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J Spinal Cord Med. 2018 Dec 3:1-10. doi: 10.1080/10790268.2018.1543103. [Epub ahead of print]

Patterns of cognitive deficits in persons with spinal cord injury as compared with both age-matched and older individuals without spinal cord injury.

Author information

a Kessler Foundation, Traumatic Brain Injury Research , West Orange , New Jersey , USA.
b Kessler Foundation, Neuropsychology & Neuroscience Research , West Orange , New Jersey , USA.
c Department of Physical Medicine and Rehabilitation Medical School , Rutgers-NJ , Newark , New Jersey , USA.
d VA War Related Illness and Injury Study Center , East Orange , New Jersey , USA.
e Kessler Foundation, Spinal Cord Injury Research , West Orange , New Jersey , USA.
f VA RR&D National Center for the Medical Consequences of SCI, James J. Peters VAMC , Bronx , New York , USA.
g Department of Medicine and Rehabilitation Medicine , The Icahn School of Medicine, Mount Sinai , New York , New York , USA.



Cognitive deficits can impact as many as 60% of individuals with spinal cord injury (SCI). In an effort to identify the nature of cognitive deficits in SCI, we examined neuropsychological test performance in individuals with SCI, age matched healthy controls and older healthy controls.


Participants completed a motor-free neuropsychological test battery assessing attention, working memory, information processing speed, new learning /memory and executive control.


Outpatient rehabilitation research facility.


Participants included 60 individuals with chronic spinal cord injury [SCI; 32 with paraplegia (T2-T12) and 28 with tetraplegia (C3-T1)], 30 age-matched healthy controls (AMHC; 30-40 years old) and 20 older healthy controls (OHC; 50-60 years old).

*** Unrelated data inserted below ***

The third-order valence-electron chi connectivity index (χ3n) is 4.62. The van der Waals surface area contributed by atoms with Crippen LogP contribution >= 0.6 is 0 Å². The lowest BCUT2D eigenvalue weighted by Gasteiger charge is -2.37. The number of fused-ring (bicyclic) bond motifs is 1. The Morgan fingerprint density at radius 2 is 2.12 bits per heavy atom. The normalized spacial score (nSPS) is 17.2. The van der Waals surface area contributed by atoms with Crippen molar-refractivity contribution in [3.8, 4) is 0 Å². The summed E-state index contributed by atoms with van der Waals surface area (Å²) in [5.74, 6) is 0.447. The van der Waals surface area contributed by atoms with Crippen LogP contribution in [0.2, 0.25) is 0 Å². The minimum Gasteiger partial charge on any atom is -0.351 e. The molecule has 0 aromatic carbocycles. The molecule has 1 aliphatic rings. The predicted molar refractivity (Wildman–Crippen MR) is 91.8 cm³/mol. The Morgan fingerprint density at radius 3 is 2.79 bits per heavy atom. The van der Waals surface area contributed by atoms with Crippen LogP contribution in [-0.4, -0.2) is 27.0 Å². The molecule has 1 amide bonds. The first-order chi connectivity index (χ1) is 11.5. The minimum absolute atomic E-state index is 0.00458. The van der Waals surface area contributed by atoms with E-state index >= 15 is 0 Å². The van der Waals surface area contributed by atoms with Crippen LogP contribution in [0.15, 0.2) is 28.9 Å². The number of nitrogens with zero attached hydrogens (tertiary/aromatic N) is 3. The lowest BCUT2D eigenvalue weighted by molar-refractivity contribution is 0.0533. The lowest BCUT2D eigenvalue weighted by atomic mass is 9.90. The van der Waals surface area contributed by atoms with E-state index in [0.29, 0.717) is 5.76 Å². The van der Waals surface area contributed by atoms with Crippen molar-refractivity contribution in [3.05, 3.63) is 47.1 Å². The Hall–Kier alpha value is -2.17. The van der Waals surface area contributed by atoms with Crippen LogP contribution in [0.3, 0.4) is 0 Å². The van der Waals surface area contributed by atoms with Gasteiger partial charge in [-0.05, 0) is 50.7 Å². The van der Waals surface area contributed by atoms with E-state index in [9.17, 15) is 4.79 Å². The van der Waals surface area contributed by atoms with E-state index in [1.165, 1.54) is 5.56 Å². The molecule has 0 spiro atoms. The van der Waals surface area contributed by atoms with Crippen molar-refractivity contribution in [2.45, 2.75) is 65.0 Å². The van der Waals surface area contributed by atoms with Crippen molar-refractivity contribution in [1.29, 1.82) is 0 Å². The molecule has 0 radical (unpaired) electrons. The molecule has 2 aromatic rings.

Wechsler Intelligence Scale - 3rd edition (WAIS-III) Digit Span and Letter-Number Sequencing; Symbol Digit Modalities Test (SDMT) - oral version; California Verbal Learning Test-II; Paced Auditory Serial Addition Test (PASAT); Wechsler Abbreviated Scale of Intelligence (WASI); Delis-Kaplan Executive Function System; Verbal Fluency subtest.


Significant differences were noted between the SCI and AMHC groups on measures of information processing speed, new learning and memory, and verbal fluency. No significant differences were noted between the groups on tests of attention or working memory.


The current study documented differences in specific realms of cognitive functioning between a chronic SCI sample and AMHC. Implications for cognitive rehabilitation and overall quality of life are discussed. Additional research is needed utilizing a more comprehensive battery of motor-free neuropsychological tests that avoid the confound of upper limb motor limitations on cognitive performance.


Cognitive deficits; Executive functioning; Memory; Processing speed; Spinal cord injury

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